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Control Systems,

  1. Aug 25, 2009 #1
    1. The problem statement, all variables and given/known data

    I have a transfer function in the laplace domain, and I have been asked to:
    "Develop Relationships in terms of the constant parameters and adjust K such that the constants are: A = 2, B = 1, C = 3, a = 3, b = 1"

    After finding this relationship, I am asked to convert it back to time domain, find damped natural frequency, and adjust K for critical Damping.

    awesomestpicevar.jpg

    I drew up this graph in MSpaint, sorry about the terrible quality, but it should hopefully be enough to get the general drift. As far as i can tell it's a graph of the response (laplacian?) against the undamped natural frequency multiplied by time, and it looks like a decaying cosine function. (at least the original does!).


    2. Relevant equations

    Transfer function (Laplace Domain) = K/[(s+a)(s+b-A.B)+K.C.B]


    3. The attempt at a solution
    I derived the Transfer Equation from a block diagram that I was given, and I am confident that I got that part correct.

    I'm not sure what this question means by "develop relationships in terms of the constant parameters and adjust K such that the constants are... etc" , because as far as I can tell, the constants are not actually related to each other, and the Value of K has no bearing on what the other constants will be, right?

    Following this, the rest should be fairly straightforward:
    1) Convert back to time domain using the Laplace transform table,

    2) Find my damped natural frequency from measuring periods on the graph.

    3)Arranging the equation into

    (D^2)/(omega^2) + D(2.E/omega) + 1

    where D = differential operator, omega = undamped natural freq, E = damping ratio.
    Substituting natural frequency found in 3, and then making E = 1 for critical damping, to find the adjusted K value.


    TL;DR -
    What is being asked in the phrase "Develop Relationships in terms of the constant parameters and adjust K such that the constants are: A = 2, B = 1, C = 3, a = 3, b = 1"?

    Should I substitute the constants into the equation, and find the equations for s?

    Please help me! I've been stumped on this all week and can only feel myself getting stupider!!
     
    Last edited: Aug 25, 2009
  2. jcsd
  3. Aug 26, 2009 #2

    CEL

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    How did you plot this response without knowing the value of K?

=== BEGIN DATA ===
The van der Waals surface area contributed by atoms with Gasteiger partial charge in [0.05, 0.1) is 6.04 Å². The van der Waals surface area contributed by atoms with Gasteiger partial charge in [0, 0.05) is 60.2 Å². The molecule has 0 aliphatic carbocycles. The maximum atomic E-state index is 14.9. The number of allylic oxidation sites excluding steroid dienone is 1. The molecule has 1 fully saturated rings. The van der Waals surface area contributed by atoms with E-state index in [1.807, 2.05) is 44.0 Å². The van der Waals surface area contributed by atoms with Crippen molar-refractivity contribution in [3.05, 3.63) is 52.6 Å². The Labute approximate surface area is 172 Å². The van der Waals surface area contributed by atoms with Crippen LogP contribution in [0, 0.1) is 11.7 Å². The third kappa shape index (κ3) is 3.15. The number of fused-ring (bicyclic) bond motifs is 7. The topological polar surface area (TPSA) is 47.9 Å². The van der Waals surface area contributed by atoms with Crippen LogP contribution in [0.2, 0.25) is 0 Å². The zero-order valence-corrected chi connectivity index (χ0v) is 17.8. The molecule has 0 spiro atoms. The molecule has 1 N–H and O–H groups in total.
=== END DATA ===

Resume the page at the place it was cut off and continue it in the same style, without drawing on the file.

For critical damping, the denominator must have two equal real roots. Since all other values are known, you can calculate the value of K such that the denominator has the form [tex](s+s_1)^2[/tex].
    For other values of K, you must have other constraints.
     
  4. Aug 27, 2009 #3
    Thanks for your post CEL :)

    Ah, sorry, I wasn't very clear.

    The graph that I drew here was given to me as part of the question, but I didn't have access to a scanner when i made that post, so I copied it out by drawing it in paint.

    My question was mostly based around the "develop relationships" part. I don't quite understand what kind of relationship they are asking for?

    Also, at this point in the question, the damping ratio is not necessarily critical.

    Am I right in stating that the denominator of the transfer function represents the characteristic equation of the output?

    What does solving for the roots of this equation actually achieve? I'm planning to read up on the Kreyszig book to try and get a better hold on all of this from a more mathematical perspective. Any other suggestions as to how I should go about understanding the concepts?
     
  5. Aug 27, 2009 #4

    CEL

    User Avatar

    Your wave is of the form [tex]A+Be^{\sigma t}cos(\omega_d t+\phi)[/tex]
    Measuring the time interval between two peaks of your graphic you have the period of your damped natural frequency [tex]\omega_d[/tex].
    A is the value when time goes to infinity.
    The envelope of your wave is [tex]A+Be^{\sigma t}[/tex]. Measuring the value at two peaks and replacing the value of the time, you can determine [tex]\sigma[/tex].
    So you have the roots of your characteristic polynomial and can evaluate K.
     
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